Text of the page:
SUITABLE ALTERATIONS. Hamilton Standard engineers monitored the spacewalk of two astronauts in January on the shuttle Endeavour, eager to see if they got cold in the -104° temperatures outside the spacecraft. Hamilton Standard, which designs shuttle spacesuits for NASA, has been modifying the suits over the past 18 months, providing gloves with heated fingertips, devising a system for turning off the flow of water in coils running through the suit, and improving suit insulation. NASA will review the results of the tests in space before deciding whether to make the modifications a permanent part of the suit.


BODY DESIGN. Ten employees of Group Four Design in Avon have been involved in a top-secret project over the past few years-designing a body for Eastman Kodak's new Advanced Photo System camera for amateurs, marketed as the Advantix 2000 Auto and being released this spring. Kodak hopes that the system, which features drop-in film loading and a choice of print formats, will dominate the $12 billion-a-year amateur photo market. From 1992 to 1994, Kodak narrowed Group Four's possible designs to six. Secrecy was necessary because Kodak was still developing the technology, a Kodak spokesman said.

POWER VENTURE. Pratt & Whitney is involved in the first joint venture in the history of China's aviation manufacturing industry. The new company, Chengdu Aerotech Manufacturing Co. Ltd., will make commercial jet engine components, and is being formed with the Chengdu Engine Co. division of Aviation Industries of China. Chengdu Engine has been producing parts for Pratt since 1981; the new venture will give Pratt more control over the production of parts, according to company officials.

HIGH VOLUME, HIGH-TECH. High-technology factories producing high volumes continue to have the lowest assembly and acquisition costs in their industry, according to a new study by Pittiglio Rabin Todd & McGrath of Stamford. The study examined 150 high-tech factories' capabilities in the areas of personal computers, servers and mainframe computers, telecommunications equipment, medical electronics and other electronic equipment. The management consulting firm, which serves technology-based companies, found that the high-tech industries have recognized the importance of volume and have been able, for example, to reduce the median cost for replacement of a printed circuit board by 20% since 1992.


RAIL EXTENDED. The state Department of Transportation has extended the Shoreline East commuter rail service, which makes stops between New Haven and Old Saybrook, to New London. The new service is a two-year pilot project with a goal of reducing congestion on Interstate 95. A $250,000 advertising and marketing campaign is being aimed at new riders. The project will add about $124,000 to $150,000 to operating costs under the current agreement with Amtrak, which runs Shoreline East.

BUS TO THE MALL. Connecticut Transit presented a study to the state Department of Transportation in February that is expected to serve as a blueprint for future transit changes in the Hartford, New Haven and Stamford markets served by the state-subsidized bus service. While the service is widely used in these urban areas, the increasing suburbanization of shopping and jobs requires more direct service to malls and other suburban centers, the study says. The current "hub-and-spoke" system of determining bus routes, geared towards urban commuting, is a remnant of the days when downtown was a region's dominant retail and employment center, according to the study.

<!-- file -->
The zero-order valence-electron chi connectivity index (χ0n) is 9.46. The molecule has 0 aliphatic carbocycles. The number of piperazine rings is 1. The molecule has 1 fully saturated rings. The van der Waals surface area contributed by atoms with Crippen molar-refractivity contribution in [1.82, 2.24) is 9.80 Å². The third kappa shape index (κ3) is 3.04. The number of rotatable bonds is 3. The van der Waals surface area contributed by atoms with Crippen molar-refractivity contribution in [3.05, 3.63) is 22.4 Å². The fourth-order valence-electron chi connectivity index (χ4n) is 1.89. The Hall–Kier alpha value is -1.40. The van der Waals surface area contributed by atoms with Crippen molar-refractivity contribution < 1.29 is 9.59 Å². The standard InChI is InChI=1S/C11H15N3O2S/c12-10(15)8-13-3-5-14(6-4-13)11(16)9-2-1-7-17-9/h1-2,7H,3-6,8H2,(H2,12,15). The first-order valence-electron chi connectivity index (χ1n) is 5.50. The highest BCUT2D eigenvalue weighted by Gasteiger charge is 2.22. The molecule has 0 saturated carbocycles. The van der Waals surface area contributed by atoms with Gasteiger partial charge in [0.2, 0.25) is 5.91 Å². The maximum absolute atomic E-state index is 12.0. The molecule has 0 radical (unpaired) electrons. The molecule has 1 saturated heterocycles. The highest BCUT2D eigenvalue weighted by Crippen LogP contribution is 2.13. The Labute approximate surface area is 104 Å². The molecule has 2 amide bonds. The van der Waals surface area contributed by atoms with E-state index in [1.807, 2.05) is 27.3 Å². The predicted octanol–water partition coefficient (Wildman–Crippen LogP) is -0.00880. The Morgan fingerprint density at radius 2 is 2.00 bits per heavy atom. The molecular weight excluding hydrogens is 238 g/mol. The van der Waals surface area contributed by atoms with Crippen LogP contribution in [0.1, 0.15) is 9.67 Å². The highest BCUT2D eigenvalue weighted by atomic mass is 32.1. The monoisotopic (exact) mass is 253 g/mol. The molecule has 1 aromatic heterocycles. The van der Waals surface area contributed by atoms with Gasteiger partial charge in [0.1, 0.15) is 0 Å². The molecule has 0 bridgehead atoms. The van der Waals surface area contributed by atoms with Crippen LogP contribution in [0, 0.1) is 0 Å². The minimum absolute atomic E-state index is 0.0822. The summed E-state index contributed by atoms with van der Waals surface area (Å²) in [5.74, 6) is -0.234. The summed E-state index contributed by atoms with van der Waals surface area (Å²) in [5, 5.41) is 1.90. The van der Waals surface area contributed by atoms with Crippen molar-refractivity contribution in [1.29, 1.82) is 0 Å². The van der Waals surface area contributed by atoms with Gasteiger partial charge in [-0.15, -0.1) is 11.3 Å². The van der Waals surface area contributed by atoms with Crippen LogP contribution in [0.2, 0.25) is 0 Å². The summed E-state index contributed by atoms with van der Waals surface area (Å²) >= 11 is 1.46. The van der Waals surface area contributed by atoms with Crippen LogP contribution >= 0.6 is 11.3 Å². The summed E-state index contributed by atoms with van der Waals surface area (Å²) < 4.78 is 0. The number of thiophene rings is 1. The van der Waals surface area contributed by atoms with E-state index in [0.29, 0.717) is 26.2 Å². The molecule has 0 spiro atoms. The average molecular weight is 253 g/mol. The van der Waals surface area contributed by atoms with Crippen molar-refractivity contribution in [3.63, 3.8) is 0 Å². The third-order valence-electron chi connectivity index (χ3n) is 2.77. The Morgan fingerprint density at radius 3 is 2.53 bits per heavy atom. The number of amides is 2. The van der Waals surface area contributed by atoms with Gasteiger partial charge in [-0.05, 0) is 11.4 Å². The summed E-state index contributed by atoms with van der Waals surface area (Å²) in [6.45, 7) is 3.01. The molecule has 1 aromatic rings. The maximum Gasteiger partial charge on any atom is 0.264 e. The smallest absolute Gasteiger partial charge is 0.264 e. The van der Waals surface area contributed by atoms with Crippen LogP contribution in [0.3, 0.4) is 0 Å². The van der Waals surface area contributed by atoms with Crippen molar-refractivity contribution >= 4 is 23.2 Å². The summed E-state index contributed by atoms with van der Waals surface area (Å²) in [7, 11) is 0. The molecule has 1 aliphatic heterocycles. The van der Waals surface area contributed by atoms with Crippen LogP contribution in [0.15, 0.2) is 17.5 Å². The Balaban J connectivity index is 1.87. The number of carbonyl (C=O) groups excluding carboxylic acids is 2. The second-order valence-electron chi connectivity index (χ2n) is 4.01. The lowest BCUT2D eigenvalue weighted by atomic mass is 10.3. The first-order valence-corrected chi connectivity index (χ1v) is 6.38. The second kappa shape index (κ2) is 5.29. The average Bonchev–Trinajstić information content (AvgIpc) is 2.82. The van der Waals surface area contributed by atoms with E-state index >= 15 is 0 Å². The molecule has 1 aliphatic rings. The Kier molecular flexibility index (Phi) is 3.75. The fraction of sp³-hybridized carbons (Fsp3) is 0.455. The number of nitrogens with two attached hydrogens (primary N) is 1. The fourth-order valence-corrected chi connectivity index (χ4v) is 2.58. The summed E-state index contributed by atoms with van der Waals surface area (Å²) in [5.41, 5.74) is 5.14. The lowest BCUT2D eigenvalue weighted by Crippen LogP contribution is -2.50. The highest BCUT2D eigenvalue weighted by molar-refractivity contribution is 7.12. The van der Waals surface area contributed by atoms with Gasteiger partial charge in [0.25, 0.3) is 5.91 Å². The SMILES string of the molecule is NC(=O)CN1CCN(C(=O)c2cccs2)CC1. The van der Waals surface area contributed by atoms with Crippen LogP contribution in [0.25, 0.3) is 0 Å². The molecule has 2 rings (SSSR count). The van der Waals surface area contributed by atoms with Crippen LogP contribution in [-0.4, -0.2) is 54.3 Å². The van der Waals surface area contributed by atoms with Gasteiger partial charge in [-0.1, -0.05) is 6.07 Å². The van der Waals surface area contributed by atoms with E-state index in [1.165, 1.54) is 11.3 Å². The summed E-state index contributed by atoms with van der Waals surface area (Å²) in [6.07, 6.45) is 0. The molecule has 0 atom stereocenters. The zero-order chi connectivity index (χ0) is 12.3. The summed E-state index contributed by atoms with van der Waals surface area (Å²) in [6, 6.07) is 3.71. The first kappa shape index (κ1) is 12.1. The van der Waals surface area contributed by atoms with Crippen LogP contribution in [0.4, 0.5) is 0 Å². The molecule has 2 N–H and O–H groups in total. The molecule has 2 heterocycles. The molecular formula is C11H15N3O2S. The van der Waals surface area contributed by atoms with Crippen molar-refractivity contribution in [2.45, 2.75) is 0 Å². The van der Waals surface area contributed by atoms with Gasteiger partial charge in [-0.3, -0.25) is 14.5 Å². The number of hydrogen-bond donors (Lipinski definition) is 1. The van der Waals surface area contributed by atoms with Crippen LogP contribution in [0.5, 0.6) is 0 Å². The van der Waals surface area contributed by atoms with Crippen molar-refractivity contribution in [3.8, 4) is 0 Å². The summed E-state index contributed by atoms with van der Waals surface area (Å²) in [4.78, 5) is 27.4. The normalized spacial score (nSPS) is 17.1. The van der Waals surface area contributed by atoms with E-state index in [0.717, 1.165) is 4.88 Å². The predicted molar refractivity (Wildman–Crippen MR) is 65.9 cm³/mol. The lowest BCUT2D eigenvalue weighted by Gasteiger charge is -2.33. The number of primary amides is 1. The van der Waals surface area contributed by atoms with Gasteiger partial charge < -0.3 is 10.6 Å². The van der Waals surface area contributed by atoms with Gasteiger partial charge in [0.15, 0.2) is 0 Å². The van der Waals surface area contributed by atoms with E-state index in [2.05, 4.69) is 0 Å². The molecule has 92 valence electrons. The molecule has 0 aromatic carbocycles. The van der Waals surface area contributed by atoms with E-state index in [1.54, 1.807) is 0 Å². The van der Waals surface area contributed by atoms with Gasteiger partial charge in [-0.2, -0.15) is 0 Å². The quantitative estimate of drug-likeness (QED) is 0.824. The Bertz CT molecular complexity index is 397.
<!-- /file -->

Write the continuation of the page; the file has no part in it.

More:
FOXWOODS EXPRESS. The Mashantucket Pequot tribe has released tentative plans to build a transportation center in Norwich, possibly on property now owned by Norwich State Hospital. The site, near Interstate 95, the Mohegan-Pequot Bridge, a railroad right-of-way and a pier on the Thames River, would include a terminal for high-speed ferries arriving from New York and Boston and a large parking area connected by monorail to Foxwoods Casino and Resort. The Pequot tribe has already signed agreements with Cross Sound Ferry Services, Inc. of New London for high-speed catamaran ferry service between Long Island and Foxwoods.

LIGHT RAIL ENDANGERED. A 50% cut in federal mass transit funding is endangering the Griffin Line light-rail project, which would connect the Griffin Office Park in Bloomfield with downtown Hartford. Work on a three-mile light-rail extension from downtown Hartford to the city's North Meadows is underway, but so far no federal money has been forthcoming toward the $250 million needed to reconstruct the system on a former railroad bed. Hartford is seeking $6.4 million in federal funds for preliminary engineering costs, but competition for money under the federal New Starts program for light rail is stiff, according to Connecticut Urban Transit officials.

HIGH-SPEED TRAINS. A team of French and Canadian firms will build America's first high-speed trains, scheduled to begin service in the Northeast by 1999, it was announced in March. The new 150 mph Amtrak trains will be known as the American Flyer and will operate between Washington and Boston. "It stands for a new erato make the 21st century the high-speed rail century for America," said federal Transportation Secretary Federico Pena. Vice President Al Gore announced that Amtrak has picked the consortium of Bombardier and GEC Alsthom for the $754 million project. Bombardier, with several plants in the United States, is headquartered in Montreal. The French firm GEC Alsthom manufactures that country's high-speed train, the TGV.

--Compiled and edited by Steve Courtney